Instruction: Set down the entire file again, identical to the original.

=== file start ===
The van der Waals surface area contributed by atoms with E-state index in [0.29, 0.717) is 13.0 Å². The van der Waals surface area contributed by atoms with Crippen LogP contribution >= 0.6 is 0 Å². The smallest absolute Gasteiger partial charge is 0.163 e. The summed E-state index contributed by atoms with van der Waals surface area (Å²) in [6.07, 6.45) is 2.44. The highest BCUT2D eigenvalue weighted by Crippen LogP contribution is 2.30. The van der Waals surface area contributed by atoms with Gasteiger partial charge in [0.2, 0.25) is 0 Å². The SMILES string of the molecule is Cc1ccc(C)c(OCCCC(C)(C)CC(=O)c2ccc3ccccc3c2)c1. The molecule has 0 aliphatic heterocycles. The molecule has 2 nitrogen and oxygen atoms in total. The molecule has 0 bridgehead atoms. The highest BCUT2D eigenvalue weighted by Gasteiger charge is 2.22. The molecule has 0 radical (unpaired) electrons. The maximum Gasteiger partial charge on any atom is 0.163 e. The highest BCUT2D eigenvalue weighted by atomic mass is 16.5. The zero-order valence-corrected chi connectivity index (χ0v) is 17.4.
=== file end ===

The van der Waals surface area contributed by atoms with E-state index in [0.29, 0.717) is 13.0 Å². The van der Waals surface area contributed by atoms with Crippen LogP contribution >= 0.6 is 0 Å². The smallest absolute Gasteiger partial charge is 0.163 e. The summed E-state index contributed by atoms with van der Waals surface area (Å²) in [6.07, 6.45) is 2.44. The highest BCUT2D eigenvalue weighted by Crippen LogP contribution is 2.30. The van der Waals surface area contributed by atoms with Gasteiger partial charge in [0.2, 0.25) is 0 Å². The SMILES string of the molecule is Cc1ccc(C)c(OCCCC(C)(C)CC(=O)c2ccc3ccccc3c2)c1. The molecule has 0 aliphatic heterocycles. The molecule has 2 nitrogen and oxygen atoms in total. The molecule has 0 bridgehead atoms. The highest BCUT2D eigenvalue weighted by Gasteiger charge is 2.22. The molecule has 0 radical (unpaired) electrons. The maximum Gasteiger partial charge on any atom is 0.163 e. The highest BCUT2D eigenvalue weighted by atomic mass is 16.5. The zero-order valence-corrected chi connectivity index (χ0v) is 17.4.